A bow echo is the characteristic radar return produced by a thunderstorm’s downdraft that is shaped like an archer’s bow. According to the National Weather Service a bow echo “is based on how bands of rain showers or thunderstorms “bow out” when strong winds, associated with the storms, reach the surface and spread horizontally.” The fast-spreading wind is called a gust front and if the gust front shows “bowing” it is called a bow echo.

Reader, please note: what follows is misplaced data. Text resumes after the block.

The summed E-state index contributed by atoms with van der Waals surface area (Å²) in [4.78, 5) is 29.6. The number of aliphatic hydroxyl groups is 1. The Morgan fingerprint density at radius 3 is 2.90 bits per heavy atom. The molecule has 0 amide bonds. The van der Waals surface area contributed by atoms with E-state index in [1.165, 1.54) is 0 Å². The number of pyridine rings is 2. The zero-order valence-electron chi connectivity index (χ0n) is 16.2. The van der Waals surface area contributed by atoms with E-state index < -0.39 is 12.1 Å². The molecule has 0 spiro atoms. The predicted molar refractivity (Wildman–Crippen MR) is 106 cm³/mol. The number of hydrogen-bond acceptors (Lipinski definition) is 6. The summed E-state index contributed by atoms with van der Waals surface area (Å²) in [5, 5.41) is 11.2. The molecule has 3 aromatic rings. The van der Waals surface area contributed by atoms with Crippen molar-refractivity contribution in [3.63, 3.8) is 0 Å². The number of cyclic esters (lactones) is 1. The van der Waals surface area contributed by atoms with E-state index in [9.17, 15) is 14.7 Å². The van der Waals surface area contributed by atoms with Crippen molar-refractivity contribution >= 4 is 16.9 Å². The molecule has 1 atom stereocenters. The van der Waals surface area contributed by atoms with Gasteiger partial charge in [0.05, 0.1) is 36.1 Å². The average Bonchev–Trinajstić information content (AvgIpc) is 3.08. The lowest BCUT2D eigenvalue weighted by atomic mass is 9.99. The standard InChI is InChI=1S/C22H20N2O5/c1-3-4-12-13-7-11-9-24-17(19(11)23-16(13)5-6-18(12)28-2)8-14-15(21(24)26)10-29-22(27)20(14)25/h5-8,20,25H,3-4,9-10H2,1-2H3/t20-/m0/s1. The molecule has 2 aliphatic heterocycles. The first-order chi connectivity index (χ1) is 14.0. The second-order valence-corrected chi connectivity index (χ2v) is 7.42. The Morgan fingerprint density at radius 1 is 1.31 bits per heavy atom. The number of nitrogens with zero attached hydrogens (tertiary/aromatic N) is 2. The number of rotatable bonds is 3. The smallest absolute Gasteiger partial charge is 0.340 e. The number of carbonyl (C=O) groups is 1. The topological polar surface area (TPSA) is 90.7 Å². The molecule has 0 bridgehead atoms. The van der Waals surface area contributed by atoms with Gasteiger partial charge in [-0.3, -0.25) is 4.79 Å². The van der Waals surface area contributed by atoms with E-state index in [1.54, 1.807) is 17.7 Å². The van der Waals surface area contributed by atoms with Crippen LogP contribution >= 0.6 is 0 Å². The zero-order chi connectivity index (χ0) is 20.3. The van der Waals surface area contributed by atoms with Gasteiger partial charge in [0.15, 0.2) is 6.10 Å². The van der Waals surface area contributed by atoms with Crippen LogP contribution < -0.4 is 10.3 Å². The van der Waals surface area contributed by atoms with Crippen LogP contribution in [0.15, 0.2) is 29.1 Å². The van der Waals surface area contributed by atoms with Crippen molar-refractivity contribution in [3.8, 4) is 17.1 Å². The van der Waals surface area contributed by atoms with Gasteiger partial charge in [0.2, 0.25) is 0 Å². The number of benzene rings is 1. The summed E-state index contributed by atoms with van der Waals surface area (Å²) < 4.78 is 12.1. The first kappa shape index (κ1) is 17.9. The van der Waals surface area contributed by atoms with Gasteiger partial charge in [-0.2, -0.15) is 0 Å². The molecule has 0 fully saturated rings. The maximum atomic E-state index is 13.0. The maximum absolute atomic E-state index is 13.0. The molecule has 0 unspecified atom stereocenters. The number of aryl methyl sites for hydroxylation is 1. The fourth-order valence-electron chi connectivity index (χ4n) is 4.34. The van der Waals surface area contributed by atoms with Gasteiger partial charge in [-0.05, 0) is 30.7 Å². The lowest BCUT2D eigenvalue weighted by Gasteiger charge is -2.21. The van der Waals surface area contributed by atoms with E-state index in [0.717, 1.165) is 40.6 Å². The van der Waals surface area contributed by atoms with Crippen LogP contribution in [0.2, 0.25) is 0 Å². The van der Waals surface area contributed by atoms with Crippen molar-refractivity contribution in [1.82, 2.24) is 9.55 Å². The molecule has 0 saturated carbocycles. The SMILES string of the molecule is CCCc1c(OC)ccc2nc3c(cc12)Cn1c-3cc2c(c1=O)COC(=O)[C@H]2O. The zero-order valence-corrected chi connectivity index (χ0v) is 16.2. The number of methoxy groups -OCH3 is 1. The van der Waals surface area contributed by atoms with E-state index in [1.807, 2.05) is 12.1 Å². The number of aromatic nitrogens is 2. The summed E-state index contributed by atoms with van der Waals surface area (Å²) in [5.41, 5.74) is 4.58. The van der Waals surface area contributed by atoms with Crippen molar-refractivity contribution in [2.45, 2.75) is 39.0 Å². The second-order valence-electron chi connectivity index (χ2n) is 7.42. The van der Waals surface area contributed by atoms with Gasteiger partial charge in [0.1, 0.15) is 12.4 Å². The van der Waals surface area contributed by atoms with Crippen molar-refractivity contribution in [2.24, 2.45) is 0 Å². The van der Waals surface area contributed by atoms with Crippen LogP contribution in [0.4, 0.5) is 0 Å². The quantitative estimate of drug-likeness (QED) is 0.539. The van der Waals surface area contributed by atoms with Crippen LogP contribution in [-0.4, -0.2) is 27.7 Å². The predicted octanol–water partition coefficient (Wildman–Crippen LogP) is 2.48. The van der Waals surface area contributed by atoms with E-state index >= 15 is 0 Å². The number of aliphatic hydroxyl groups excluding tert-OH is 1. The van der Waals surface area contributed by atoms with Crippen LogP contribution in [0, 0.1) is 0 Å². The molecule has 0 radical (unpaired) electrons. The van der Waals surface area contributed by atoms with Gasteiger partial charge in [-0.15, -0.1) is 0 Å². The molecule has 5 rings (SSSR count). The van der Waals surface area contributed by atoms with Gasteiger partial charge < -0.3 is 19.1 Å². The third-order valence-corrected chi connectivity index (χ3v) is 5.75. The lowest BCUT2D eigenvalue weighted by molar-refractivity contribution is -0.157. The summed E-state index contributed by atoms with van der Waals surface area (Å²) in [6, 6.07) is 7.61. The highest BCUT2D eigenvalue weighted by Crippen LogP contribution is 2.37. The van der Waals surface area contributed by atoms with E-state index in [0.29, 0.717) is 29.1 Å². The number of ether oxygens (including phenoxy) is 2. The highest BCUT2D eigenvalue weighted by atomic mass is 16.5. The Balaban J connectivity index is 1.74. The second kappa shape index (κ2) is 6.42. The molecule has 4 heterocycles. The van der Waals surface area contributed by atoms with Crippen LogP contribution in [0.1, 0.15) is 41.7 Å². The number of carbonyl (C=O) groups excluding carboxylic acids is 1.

The rain-cooled air from the thunderstorm is denser and forces warmer moist air to rise and can create more thunderstorms. The new thunderstorms replace the older ones and produce reinforcing cool air to the gust front. The new thunderstorms will keep the gust front going.
Once the bow echo or series of bow echos travels more than 250 miles with widespread wind gusts of 58 mph or greater it then would be classified as a derecho.